THE IRON Dome system, one of many cutting edge aspects of Israel’s defense sector that has received support from the US..
(photo credit: REUTERS)
Peter Beinart, a professor at the City University of New York and senior columnist at The Forward, penned an anti-Israel screed this week published online calling for America to end its “blank-check military aid to Israel.”
The author, as is his wont, used 10 pages of single-spaced type to decry all of the wrongs he sees with the government of Israel, including how it treats the Palestinians; how it avoids dealing honestly with the option of a two-state solution; and how it never “pays the price” for America’s largesse. He then concludes by recommending that military aid to Israel should be stopped until all of these “wrongs” are addressed.
While the article is seemingly about its title subject, 90% of it deals with his personal frustrations about the political situation in Israel and virtually glosses over the value that America realizes from its current military aid package to Israel. Permit me to set the record straight, yet again.
For those who do not know, the aid package – concluded during the last year of the Obama administration and later ratified by Congress – provides Israel $3.8b. annually for 10 years to purchase advanced military equipment needed to keep Israel safe, given that it lives in a very dangerous neighborhood.
In previous years, when the allocation was $3b. a year, a quarter of those funds could be used to buy material from Israeli companies. So, there is certainly truth to the position that this assisted Israel in building its own military industrial sector. No doubt about that – and it is a reason that Israel is among the 10 largest arms exporters in the world.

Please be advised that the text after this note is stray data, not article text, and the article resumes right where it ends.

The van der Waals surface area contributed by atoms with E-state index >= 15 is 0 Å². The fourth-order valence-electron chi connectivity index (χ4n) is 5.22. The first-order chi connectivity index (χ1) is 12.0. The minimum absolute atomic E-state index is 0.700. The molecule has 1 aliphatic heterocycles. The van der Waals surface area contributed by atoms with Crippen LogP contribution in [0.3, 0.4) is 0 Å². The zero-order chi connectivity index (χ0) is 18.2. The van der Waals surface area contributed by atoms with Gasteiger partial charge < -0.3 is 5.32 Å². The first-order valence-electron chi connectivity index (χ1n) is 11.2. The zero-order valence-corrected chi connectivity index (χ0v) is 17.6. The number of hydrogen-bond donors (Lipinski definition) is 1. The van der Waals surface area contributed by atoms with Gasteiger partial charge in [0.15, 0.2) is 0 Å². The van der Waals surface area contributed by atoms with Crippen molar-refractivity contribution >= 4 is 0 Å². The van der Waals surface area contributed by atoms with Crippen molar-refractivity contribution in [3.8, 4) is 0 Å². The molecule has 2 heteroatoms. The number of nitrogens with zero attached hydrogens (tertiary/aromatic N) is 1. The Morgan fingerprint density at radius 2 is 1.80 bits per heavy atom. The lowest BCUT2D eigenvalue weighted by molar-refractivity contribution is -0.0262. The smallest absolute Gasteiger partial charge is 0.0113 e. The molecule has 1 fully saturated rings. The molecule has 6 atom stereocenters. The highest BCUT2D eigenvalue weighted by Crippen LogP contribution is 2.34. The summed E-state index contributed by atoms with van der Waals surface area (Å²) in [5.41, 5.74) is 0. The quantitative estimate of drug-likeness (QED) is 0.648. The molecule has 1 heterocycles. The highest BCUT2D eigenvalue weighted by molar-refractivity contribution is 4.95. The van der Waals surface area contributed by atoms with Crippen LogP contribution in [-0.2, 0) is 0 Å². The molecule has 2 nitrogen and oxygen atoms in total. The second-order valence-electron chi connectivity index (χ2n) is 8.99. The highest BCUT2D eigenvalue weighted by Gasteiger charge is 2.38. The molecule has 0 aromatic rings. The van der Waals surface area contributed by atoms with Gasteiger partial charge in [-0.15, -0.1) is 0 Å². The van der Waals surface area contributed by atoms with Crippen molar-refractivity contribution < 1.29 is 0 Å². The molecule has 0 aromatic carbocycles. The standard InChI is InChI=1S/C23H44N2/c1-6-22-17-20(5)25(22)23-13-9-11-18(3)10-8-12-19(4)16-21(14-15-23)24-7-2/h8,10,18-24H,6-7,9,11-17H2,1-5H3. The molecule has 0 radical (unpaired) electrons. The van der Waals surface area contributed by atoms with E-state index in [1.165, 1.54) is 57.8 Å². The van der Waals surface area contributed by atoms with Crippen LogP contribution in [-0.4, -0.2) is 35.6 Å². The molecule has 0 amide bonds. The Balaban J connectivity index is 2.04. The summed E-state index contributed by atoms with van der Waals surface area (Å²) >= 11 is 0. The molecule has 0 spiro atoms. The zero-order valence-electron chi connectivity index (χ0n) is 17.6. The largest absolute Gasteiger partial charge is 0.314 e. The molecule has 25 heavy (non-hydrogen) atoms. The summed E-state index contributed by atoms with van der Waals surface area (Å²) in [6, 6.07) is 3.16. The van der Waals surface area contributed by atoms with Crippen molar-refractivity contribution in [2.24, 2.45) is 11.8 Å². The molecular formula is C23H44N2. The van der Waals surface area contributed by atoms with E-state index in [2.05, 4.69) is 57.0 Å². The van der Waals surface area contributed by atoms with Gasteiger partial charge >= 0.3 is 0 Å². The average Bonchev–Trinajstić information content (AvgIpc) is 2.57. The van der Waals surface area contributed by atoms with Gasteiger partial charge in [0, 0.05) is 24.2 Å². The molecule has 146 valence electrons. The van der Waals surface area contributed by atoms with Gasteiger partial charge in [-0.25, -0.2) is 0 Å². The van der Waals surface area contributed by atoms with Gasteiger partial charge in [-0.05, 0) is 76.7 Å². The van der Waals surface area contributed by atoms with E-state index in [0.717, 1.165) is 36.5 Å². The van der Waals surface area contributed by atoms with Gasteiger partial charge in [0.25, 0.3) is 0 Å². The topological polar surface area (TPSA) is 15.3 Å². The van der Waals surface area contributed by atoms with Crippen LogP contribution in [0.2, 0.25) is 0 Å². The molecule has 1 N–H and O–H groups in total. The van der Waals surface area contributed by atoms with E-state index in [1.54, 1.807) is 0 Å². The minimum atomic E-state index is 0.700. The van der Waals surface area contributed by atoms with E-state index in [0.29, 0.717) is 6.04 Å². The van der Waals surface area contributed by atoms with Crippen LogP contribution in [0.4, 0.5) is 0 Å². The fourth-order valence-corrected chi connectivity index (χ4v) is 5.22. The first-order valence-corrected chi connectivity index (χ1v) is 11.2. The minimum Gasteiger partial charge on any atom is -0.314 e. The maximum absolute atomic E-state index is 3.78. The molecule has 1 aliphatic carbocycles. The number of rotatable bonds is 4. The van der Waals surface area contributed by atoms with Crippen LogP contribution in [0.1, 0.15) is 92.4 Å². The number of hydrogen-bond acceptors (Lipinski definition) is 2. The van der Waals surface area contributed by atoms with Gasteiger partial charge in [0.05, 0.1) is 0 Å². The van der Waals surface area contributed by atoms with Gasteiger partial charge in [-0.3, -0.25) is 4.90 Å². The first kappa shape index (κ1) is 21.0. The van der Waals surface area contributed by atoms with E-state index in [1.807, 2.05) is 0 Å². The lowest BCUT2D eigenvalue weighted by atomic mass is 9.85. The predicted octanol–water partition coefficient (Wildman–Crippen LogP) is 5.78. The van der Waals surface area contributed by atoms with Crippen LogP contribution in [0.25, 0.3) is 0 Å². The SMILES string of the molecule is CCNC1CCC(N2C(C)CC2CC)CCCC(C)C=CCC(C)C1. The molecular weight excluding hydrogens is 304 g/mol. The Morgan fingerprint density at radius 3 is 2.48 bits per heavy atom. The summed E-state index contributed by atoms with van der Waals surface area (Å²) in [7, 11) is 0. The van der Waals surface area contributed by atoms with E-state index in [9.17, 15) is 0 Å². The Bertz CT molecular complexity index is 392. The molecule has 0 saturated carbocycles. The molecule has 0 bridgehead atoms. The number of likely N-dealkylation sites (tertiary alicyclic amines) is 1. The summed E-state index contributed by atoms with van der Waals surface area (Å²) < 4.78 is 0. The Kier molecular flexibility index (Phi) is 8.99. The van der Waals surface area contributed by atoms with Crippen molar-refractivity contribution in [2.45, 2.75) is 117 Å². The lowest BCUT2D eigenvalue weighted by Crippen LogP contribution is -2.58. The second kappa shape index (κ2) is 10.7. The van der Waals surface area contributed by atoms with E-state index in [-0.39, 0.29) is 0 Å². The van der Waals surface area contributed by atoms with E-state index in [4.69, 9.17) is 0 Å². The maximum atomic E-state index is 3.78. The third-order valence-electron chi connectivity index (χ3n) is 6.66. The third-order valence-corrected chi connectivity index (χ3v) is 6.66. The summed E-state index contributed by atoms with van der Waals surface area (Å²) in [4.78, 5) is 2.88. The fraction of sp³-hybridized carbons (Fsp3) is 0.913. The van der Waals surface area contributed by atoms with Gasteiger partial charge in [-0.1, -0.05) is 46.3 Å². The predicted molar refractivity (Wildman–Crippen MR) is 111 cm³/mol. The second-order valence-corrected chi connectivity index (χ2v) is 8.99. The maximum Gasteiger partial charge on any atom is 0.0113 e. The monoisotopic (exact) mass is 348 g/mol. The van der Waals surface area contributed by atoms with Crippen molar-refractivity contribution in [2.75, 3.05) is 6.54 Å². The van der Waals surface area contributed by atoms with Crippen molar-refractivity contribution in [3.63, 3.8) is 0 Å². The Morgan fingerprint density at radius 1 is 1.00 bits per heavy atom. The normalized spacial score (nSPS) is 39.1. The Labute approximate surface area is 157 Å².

For the record, the Israeli arms industry operates in close cooperation with its bigger sister in the US. The military aid the US gives to Israel ensures this cooperation, and every conflict in the Middle East contributes more to the profits of US arms giants (such as Boeing, General Dynamics, Lockheed Martin and Raytheon) than to the Israeli arms companies.
However, the new agreement posits that by 2024, 100% of such purchases must be from US manufacturers. The effect of providing this aid and mandating that it be spent in the US is actually a job creator in America, a fact that is not mentioned by recent critics of this aid, such as Rep. Alexandria Ocasio-Cortez. She, too, has said that the aid is “something that can be discussed” – and she does not mean that in a positive way, to be sure.
Looking at the situation from a neutral position, the aid package has two specific results. It allows Israel to maintain its position of being the strongest military force in the Middle East with the most sophisticated weaponry, while creating a significant amount of business volume for America’s arms suppliers.
We Jews have learned that our long-term survival is as dependent on maintaining our covenant of faith as it is in having the ability to protect ourselves in our own land. Israel’s ability to create a framework with a trusted ally that enables us to accomplish this goal while simultaneously bringing economic benefit to that ally is something that should be celebrated, not criticized.
The writer is a 35-year resident of Jerusalem, president of the business development consultancy Atid EDI Ltd. and a former national president of the Association of Americans & Canadians in Israel.
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